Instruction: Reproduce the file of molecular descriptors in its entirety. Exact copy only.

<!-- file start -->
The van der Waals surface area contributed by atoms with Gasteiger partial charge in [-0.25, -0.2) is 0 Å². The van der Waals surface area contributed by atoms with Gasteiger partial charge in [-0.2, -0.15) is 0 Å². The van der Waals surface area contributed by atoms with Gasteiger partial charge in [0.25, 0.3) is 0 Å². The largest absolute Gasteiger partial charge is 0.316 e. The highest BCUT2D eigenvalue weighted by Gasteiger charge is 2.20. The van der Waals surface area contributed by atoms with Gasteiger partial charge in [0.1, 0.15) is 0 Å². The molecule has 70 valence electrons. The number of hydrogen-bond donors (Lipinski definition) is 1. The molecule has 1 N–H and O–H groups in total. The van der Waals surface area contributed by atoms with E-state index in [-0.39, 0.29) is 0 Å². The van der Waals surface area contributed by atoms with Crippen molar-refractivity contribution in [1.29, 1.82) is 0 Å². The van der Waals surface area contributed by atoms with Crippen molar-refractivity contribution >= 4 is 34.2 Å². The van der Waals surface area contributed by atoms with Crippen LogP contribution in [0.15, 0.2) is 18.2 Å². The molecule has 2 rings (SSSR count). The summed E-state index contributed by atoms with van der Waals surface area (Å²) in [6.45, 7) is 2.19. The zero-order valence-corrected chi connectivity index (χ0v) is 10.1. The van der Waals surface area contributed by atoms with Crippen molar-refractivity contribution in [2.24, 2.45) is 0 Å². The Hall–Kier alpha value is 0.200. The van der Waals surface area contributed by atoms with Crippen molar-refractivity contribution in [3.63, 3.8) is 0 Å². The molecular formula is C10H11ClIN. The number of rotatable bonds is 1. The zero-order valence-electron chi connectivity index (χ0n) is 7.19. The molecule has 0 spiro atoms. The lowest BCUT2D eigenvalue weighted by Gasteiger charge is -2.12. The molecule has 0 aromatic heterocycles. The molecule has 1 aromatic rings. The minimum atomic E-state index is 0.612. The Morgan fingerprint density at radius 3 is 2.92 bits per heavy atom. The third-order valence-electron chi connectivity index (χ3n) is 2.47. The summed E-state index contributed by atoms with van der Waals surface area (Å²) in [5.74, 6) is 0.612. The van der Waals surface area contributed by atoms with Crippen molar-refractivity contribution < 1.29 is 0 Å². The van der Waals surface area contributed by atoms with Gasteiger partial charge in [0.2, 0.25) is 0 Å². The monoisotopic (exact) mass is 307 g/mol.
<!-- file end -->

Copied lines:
The van der Waals surface area contributed by atoms with Gasteiger partial charge in [-0.25, -0.2) is 0 Å². The van der Waals surface area contributed by atoms with Gasteiger partial charge in [-0.2, -0.15) is 0 Å². The van der Waals surface area contributed by atoms with Gasteiger partial charge in [0.25, 0.3) is 0 Å². The largest absolute Gasteiger partial charge is 0.316 e. The highest BCUT2D eigenvalue weighted by Gasteiger charge is 2.20. The van der Waals surface area contributed by atoms with Gasteiger partial charge in [0.1, 0.15) is 0 Å². The molecule has 70 valence electrons. The number of hydrogen-bond donors (Lipinski definition) is 1. The molecule has 1 N–H and O–H groups in total. The van der Waals surface area contributed by atoms with E-state index in [-0.39, 0.29) is 0 Å². The van der Waals surface area contributed by atoms with Crippen molar-refractivity contribution in [1.29, 1.82) is 0 Å². The van der Waals surface area contributed by atoms with Crippen molar-refractivity contribution >= 4 is 34.2 Å². The van der Waals surface area contributed by atoms with Crippen LogP contribution in [0.15, 0.2) is 18.2 Å². The molecule has 2 rings (SSSR count). The summed E-state index contributed by atoms with van der Waals surface area (Å²) in [6.45, 7) is 2.19. The zero-order valence-corrected chi connectivity index (χ0v) is 10.1. The van der Waals surface area contributed by atoms with Crippen molar-refractivity contribution in [2.24, 2.45) is 0 Å². The Hall–Kier alpha value is 0.200. The van der Waals surface area contributed by atoms with Crippen molar-refractivity contribution in [3.63, 3.8) is 0 Å². The molecular formula is C10H11ClIN. The number of rotatable bonds is 1. The zero-order valence-electron chi connectivity index (χ0n) is 7.19. The molecule has 0 spiro atoms. The lowest BCUT2D eigenvalue weighted by Gasteiger charge is -2.12. The molecule has 0 aromatic heterocycles. The molecule has 1 aromatic rings. The minimum atomic E-state index is 0.612. The Morgan fingerprint density at radius 3 is 2.92 bits per heavy atom. The third-order valence-electron chi connectivity index (χ3n) is 2.47. The summed E-state index contributed by atoms with van der Waals surface area (Å²) in [5.74, 6) is 0.612. The van der Waals surface area contributed by atoms with Crippen molar-refractivity contribution < 1.29 is 0 Å². The van der Waals surface area contributed by atoms with Gasteiger partial charge in [0.2, 0.25) is 0 Å². The monoisotopic (exact) mass is 307 g/mol.